In R(B) v Redbridge LBC  EWHC 250 (Admin), Jeremy Johnson QC, sitting as a Deputy Judge, was required to adjudicate on what is, as far as I am concerned, a really important point of practice, given the nature and continuing obligations of suitability of accommodation in homelessness cases, and the increasing number of suitability reviews (especially following the 2017 Act). He also came to the wrong result imho – I wonder if there is an appeal, even if it becomes academic (which it might). Ms B was offered accommodation and sought a review. It was one of those ones where affordability is raised, but, given that one doesn’t know what the bills are going to be for the property at the outset, the reviewer and applicant make approximations. The review went against her, albeit on marginal grounds (and there are various consequential proceedings from that first review and appeal). For the purposes of this application for JR, however, what happened was that Ms B’s actual electricity bill arrived and it was more per week than had originally been estimated. She sought a further review, to which Redbridge did not respond, and which, ultimately, led to these proceedings as Redbridge did not conduct that further review.
The question for the Deputy Judge was what is the basis for that second review. The argument appears to have proceeded initially on the narrow basis of what kind of factual change justifies a further review, based on Rikha Begum. But the Deputy Judge noted a point not taken by Redbridge, and that was that a request for a review had to be duly made (s. 202(4)) and that meant had to be made within 21 days of the decision or such longer period as the authority will allow. The suitability review has never sat particularly well in a general review provision, in part because suitability issues arise at different times – which was kind of the point in this case, and made by Lindsay Johnson for B, who argued that suitability “… is inherently fluid – the suitability/affordability of accommodation may change over time. He submitted that it cannot have been the intention of Parliament to shut out the possibility of seeking a review when the suitability/affordability of accommodation changed after a period of time”, especially when suitability represents a continuing obligation. However, the Deputy Judge noted that, simply because there is a continuing obligation does not mean that there is a continuing decision (at ). On this rather unsatisfactory basis, then, the case was lost.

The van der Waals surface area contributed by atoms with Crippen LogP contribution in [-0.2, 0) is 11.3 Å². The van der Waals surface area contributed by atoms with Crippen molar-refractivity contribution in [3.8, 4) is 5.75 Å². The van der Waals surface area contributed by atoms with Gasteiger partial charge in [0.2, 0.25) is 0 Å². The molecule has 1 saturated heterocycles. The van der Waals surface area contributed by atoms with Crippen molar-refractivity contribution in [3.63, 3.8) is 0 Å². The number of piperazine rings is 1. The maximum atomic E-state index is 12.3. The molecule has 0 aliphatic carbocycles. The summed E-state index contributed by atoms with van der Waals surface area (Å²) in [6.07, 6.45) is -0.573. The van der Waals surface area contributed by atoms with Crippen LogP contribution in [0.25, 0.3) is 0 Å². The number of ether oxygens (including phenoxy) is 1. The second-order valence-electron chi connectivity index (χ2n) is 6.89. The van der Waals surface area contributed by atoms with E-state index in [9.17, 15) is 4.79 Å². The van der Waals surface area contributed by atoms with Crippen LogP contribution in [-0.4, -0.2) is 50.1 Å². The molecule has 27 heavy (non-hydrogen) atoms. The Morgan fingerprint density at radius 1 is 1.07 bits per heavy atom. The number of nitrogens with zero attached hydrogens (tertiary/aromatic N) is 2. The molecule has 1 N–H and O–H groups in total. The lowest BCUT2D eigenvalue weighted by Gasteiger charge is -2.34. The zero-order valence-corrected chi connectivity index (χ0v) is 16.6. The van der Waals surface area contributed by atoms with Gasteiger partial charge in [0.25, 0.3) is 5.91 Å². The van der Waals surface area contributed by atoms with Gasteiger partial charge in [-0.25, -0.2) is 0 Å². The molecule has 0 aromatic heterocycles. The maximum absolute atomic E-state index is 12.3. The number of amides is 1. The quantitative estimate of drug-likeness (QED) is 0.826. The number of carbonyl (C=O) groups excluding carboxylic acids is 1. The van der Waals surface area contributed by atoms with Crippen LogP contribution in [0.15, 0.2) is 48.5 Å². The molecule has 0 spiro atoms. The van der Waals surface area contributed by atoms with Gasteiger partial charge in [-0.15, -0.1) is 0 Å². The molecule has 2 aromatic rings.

The Deputy Judge recognised the “perilous position” B was in, and also the procedural problems this case produced. However, he said that she was not without a remedy:
The Defendant is under a continuing duty to secure that the accommodation is suitable. The Claimant can ask the Defendant to discharge that duty by satisfying itself that the accommodation continues to be suitable. The Defendant would then have to consider making an updated decision as to suitability. If it agreed to do so and then made an adverse decision then this could be subject to a review request. If it irrationally refused to make an updated decision then that could be subject to challenge. ()
This seems to be six of one and half a dozen of the other. When B‘s solicitors sent the actual electricity bill to Redbridge and requested a further review, were they not effectively requesting both a further decision and review? In other contexts (I’m thinking here of land registration cases like Cann), the courts take that point. Given her “perilous position”, why impose some overly fomalistic double step?